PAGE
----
Oddly enough, the developer did get the aspects of the job right. My father, who is tickled pink by this whole Indie Gamer Chick thing, actually knows a cold-war era immigration officer, who currently works as a tech incubator here in the Silicon Valley. When Daddy saw what I was playing, he put me in touch with him. Granted, the guy he knew worked for the American side of things, but after asking him to try Papers, Please, he confirmed to me that creator Lucas Pope was pretty much spot-on about the bureaucracy of the job and the ways people try to get past you. Cities with the wrong spelling. Really easy ones that typically involved spelling out a city’s name like it sounds phonetically. For example, spelling “Iraq” as “Irack” or Russia as “Rusha”. Seals that are incorrect, or the wrong flag. Bribery. Begging. And the awareness that, in many cases, rejecting someone’s admission could lead to them being put to death in their home country. And he worked FOR US! He had so many stories for me that I told him he ought to write a book. But, and this is important, he said the game felt authentic. He also couldn’t believe anyone would even think to make a game like this, and was super impressed when he found out it was popular. His only gripe? He said the people being rejected didn’t ply on the sob-stories enough. I felt the same way. The interaction with those passing through your checkpoint is very minimal. This is probably for two reasons. First, because the game is randomly generated, outside of scripted events (some people always pass through the checkpoint on certain days in a certain order), and thus having to write that much dialog would have been time-prohibitive. Second, it would eat up the game’s already too fucking short daily time limit. After nearly 500 games reviewed, Papers, Please is the only indie I’ve played where I would embrace a “special edition” that adds dialog and new story arcs. Not because what’s here is so good, but because what’s here simply isn’t enough.

If it sounds like I didn’t like Papers, Please at all, you’re totally wrong. I was utterly sucked into the experience. I figured I would put five to six hours into it like any other indie. Over thirty hours later and I’m still unlocking endings, branching different paths in the story, and generally having a good time doing it. I’m not totally sold on the idea that Papers, Please has revolutionized gaming as a story-telling medium. Emotionally, it strikes out far more often than not. But, on those rare occasions when it’s a hit, that hit is a home run. No, overthrowing the regime wasn’t part of it. Frankly, that’s another spot where the game lost me. Why would the rebels have selected me? The first time I played, I was very much doing my job, gleefully sending people into a room to be shot. I would have been the LAST person they would have sought the help of. But they kept asking for it again and again. Sure, one of the endings involved them trying to kill me for rejecting them, but it wasn’t much of a payoff, because I never felt intimidated by their presence. Quite frankly, if they were centering their plans around my cooperation, they were doomed to fail. I spent half the time unable to tell guys apart from girls or properly remember how St. Marmero was spelt.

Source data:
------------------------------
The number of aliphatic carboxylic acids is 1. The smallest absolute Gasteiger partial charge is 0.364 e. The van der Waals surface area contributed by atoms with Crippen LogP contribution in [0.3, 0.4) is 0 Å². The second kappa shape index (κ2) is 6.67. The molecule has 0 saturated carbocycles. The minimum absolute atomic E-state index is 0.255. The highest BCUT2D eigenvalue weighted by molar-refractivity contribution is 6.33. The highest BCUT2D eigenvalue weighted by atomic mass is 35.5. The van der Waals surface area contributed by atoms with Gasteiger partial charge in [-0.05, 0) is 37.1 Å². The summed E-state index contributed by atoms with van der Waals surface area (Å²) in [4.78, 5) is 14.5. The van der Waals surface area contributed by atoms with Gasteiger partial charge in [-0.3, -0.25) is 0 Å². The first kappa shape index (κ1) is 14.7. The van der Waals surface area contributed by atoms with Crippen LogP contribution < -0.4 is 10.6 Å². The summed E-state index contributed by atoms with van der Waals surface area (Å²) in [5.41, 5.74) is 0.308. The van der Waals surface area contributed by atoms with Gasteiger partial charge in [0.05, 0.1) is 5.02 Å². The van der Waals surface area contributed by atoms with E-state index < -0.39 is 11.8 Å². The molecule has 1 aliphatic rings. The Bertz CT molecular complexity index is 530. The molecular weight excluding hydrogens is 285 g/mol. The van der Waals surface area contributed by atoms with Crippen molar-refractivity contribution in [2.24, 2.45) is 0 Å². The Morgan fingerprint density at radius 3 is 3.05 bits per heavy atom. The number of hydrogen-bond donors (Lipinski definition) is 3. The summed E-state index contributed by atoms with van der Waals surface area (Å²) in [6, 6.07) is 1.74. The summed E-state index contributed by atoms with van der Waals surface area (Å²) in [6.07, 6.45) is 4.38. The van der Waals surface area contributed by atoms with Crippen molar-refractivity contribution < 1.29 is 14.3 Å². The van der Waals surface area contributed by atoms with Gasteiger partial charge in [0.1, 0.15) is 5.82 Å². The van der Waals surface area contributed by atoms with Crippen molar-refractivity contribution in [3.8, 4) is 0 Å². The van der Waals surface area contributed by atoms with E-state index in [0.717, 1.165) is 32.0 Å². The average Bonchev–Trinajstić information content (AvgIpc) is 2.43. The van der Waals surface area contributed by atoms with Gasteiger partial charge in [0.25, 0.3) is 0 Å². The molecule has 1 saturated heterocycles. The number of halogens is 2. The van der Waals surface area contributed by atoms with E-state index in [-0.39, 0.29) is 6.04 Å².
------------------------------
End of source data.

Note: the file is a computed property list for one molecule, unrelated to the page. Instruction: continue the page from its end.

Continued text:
But I really liked Papers, Please. A lot. Hell, I haven’t even started the endless mode. Before epilepsy kicked the shit out of me for three straight days, I had just unlocked it, and I’m going to dive in as soon as I publish this. The play mechanics have all the workings of a time-synch, and the lack of properly anchoring the story on an emotional level should contribute even greater to that, yet it never once feels like one. That’s nothing short of a miracle. Let’s face it, this is essentially “Bureaucracy: The Video Game”, but it manages to be very compelling and a lot of fun. For all the people who bitch and complain about the lack of risk or creativity in gaming, even with indies, Papers proves beyond a shadow of a doubt how bright all of our futures are. If this review sounded too negative, it’s only because all the ingredients were here for this to take the top spot on my Leaderboard, but too many seemingly important story elements were completely ignored. Otherwise, I’m in awe. I made a meter maid joke above, but just now, I’m thinking someone could probably make a compelling game about it. Why not? I just put 30 hours into a game based around a job that I would rather fucking die than have. There are a lot of games that are glorified jobs that you have to pay for. World of Warcraft, the Sims, EVE Online. Papers, Please is a game about one of the most redundant jobs on the planet and it is a very entertaining game. Meanwhile, someone out there right now is a filing clerk stuck in the basement of an office building, bored out of his or her skull. Chin up, whoever you are. Some day, some enterprising indie developer will turn your daily grind into a transcendent video game, and it will be fucking awesome.